Although many American presidents have paid visits to England, there has never been a visit quite like Donald Trump’s this week. But then, has there ever been a US president quite like him?
Almost as soon as Trump was inaugurated, the British prime minister, Theresa May, rushed to Washington to meet him, with what many of her compatriots thought unseemly haste. It wasn’t made better when they embarrassingly held hands and were photographed in the Oval Office with the bust of Sir Winston Churchill between them.
They exchanged the usual platitudes about the special relationship. The prime minister extended an invitation to Trump to pay a state visit to London.
The curious nature of the ongoing visit could be highlighted by the official absence of the one British politician Trump seems eager to see, and who may return the eagerness, although it’s not clear what they have to give one another, apart from bromantic mutual admiration. “Boris Johnson”, said Woody Johnson, the American ambassador in London, “has been a friend of the president”, with whom he has “a warm and close relationship”. Until this week, Johnson was foreign secretary. He attended May’s crisis Cabinet meeting at Chequers and offered her his full support. Three days later, he resigned, taking care to make it a photo op, with the picture of him writing his resignation letter released to the media. If he’s trying to supplant May, this combination of cynicism, inconsistency and disloyalty could not have helped his chances. Nor will meeting Trump obviously endear Johnson to the British public, although Johnson might see it as a way of further destabilising May. And, come to think of it, Trump might like that, too, given the way he has gloated over the British government’s “turmoil”.
Despite the superficial gulf between Trump and the silver-tongued Johnson, between the author of The Art of the Deal and the author of The Churchill Factor, there may be a real affinity. And that affinity could paradoxically help explain just why the “special relationship” is such a fantasy. Two years ago, Johnson threw his weight behind the “Leave” campaign in the Brexit referendum, to decisive effect, many people think. Characteristically, he wrote two columns at that time. One argued for “Remain” and one for “Leave”. At the last moment, he tossed a mental coin — or rather, one may suppose, he decided which would better advance his ambition.
At that time, Johnson had an adoring personal following. The Brexit referendum was just over two years ago, in June 2016. Then came the upset of November, the election of Donald Trump as United States President. Since then, quite apart from his egregious conduct over immigrants, his glad-handing with North Korean leader Kim Jong-un and Russian President Vladimir Putin, and his derision of Nato, Trump has never missed an opportunity to say what a good thing Brexit is, which is none of his business. His enthusiasm for Brexit isn’t because Trump feels any deep love for British tradition, but because he hates the European Union as a competitor. And he can scarcely be bothered by what looks like Russian interference in the referendum.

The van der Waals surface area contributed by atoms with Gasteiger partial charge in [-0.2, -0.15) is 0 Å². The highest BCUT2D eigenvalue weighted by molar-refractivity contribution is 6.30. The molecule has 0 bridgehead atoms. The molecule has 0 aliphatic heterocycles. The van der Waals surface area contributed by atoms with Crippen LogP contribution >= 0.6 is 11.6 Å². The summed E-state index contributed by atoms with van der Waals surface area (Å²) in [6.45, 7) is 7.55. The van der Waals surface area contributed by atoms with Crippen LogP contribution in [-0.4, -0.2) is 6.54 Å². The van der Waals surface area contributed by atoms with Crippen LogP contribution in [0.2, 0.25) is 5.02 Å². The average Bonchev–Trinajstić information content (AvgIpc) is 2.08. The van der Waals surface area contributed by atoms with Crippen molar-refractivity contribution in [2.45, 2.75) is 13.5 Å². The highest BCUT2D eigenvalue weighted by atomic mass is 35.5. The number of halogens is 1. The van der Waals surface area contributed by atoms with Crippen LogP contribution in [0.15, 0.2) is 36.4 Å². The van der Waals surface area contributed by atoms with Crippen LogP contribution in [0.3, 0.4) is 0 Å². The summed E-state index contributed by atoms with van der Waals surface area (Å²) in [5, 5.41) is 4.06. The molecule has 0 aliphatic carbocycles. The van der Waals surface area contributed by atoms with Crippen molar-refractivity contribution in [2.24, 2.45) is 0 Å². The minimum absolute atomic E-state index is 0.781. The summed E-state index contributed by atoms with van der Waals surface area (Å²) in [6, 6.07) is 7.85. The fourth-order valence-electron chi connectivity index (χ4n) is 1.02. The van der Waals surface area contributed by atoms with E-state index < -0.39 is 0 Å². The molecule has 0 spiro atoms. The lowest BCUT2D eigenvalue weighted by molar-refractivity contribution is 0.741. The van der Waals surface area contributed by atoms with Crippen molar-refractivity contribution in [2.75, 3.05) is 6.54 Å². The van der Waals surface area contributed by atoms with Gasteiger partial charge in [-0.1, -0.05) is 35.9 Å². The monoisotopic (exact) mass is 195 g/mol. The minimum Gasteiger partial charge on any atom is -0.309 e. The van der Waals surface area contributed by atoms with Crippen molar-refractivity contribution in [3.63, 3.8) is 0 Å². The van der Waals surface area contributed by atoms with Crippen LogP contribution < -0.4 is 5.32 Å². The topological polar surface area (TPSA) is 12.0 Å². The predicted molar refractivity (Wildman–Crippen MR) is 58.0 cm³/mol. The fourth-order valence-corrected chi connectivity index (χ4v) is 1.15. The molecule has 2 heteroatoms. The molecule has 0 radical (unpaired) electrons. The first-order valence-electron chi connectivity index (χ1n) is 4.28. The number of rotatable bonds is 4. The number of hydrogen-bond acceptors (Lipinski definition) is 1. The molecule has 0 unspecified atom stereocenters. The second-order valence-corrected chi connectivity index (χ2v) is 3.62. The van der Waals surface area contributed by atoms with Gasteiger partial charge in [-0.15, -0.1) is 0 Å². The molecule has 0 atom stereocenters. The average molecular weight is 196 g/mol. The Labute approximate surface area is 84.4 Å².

The worst thing of all about so many of the leading Brexiteers like Johnson was that they campaigned for Leave out of cynical calculation of advantage within the Tory party, but they never expected to win, and they had no idea what to do if they did. That has become clearer with every day that has passed since the referendum, and the more Brexit turns into a monumental train wreck, the more hysterical the Brexiteers become.
Three years ago, Johnson said that Trump was “clearly out of his mind”. Recently he has taken to singing the US president’s praises, and comparing him favourably with May. By doing so, he does inadvertently perform a service — and so does Trump when he boorishly intervenes in British politics. As Sir Max Hastings, the journalist and military historian, noted, Churchill invented the concept of the special relationship for reasons of political expediency, and was then the first of many prime ministers to find that it didn’t exist. Above all, it rested on a denial of reality: The reality that the US, like all great powers in history, will in the end follow its own interests and objectives. (Consider the Iraq War, when the relationship was embodied by the then US president, George W. Bush, and the then British prime minister, Tony Blair.)
Long ago, Churchill had told the French general Charles de Gaulle that if he had to choose, he would always choose the open sea, and America, against Europe. After the war, ambiguity persisted in British policy, until we turned towards the continent 45 years ago, when the United Kingdom joined the European Economic Community. Now we’ve turned our backs on Europe again — and in the age of President Trump. What a time to do it!
— Washington Post
Geoffrey Wheatcroft is an award-winning British journalist, columnist and author. His books include best-sellers like The Strange Death of Tory England.